Volatility Hedge Funds: The Good, The Bad, And The Ugly

In finance 101, there is usually little doubt on what constitutes the major asset classes in the investment industry, i.e. there are the traditional ones like equities or fixed income as well as alternatives like real estate or private equity.

The instruments of each of these asset classes have unique characteristics. Stocks have unlimited upside while bonds have limited upside, but both are typically regulated securities. In contrast, private equity and real estate are mostly unregulated, private investments. Seems like clearly differentiated asset types.

However, we can change the perspective and make the case that all of these are the same. None will do particularly well when the economy is heading into a recession. Equity, whether held publicly or privately, and bonds of corporates, as well as buildings, will decline in value. These assets provide the same exposure to the economic factor and could therefore be considered as diverse components of essentially the same asset class.

How about hedge funds? Some have labeled these as a distinct asset class, others as structures of getting exposure to existing asset classes. The New York Times called them compensation structures for the ones who operate them. It gets even more challenging with volatility, which is traded and represents a derivative of equities. There is unlikely a definite answer.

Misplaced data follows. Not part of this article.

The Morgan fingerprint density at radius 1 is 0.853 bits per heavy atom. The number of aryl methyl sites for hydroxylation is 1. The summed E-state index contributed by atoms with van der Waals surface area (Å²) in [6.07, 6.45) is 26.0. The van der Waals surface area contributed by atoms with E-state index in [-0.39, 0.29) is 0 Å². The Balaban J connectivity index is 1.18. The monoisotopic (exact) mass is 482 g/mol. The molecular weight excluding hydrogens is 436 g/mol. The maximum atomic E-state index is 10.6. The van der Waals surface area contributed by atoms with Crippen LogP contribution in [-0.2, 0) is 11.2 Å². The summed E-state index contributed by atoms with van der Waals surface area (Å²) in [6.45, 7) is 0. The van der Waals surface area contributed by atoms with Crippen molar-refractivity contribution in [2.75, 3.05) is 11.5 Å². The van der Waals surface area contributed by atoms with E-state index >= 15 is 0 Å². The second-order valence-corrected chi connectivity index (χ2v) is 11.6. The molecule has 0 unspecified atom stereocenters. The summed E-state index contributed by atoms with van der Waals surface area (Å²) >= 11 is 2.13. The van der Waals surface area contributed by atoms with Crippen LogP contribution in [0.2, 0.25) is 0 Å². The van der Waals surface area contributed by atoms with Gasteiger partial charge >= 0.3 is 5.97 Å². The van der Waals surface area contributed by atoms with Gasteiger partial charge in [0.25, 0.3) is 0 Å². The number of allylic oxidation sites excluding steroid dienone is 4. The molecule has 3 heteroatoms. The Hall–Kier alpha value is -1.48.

However, volatility is interesting, as it is broadly negatively correlated to economic growth. When the economy is growing, then economic and financial volatility tends to decline. And vice versa; when the economy is declining, volatility tends to increase.

Given this, volatility strategies might be attractive for diversification, even if it might not be an asset class on its own. In this short research note, we explore volatility strategies offered by hedge funds.


We are using four indices representing volatility hedge funds. The HFRX Volatility index includes funds that are long, neutral, and short volatility, while the other three are from Eurekahedge, which classifies funds into the different sub-strategies.

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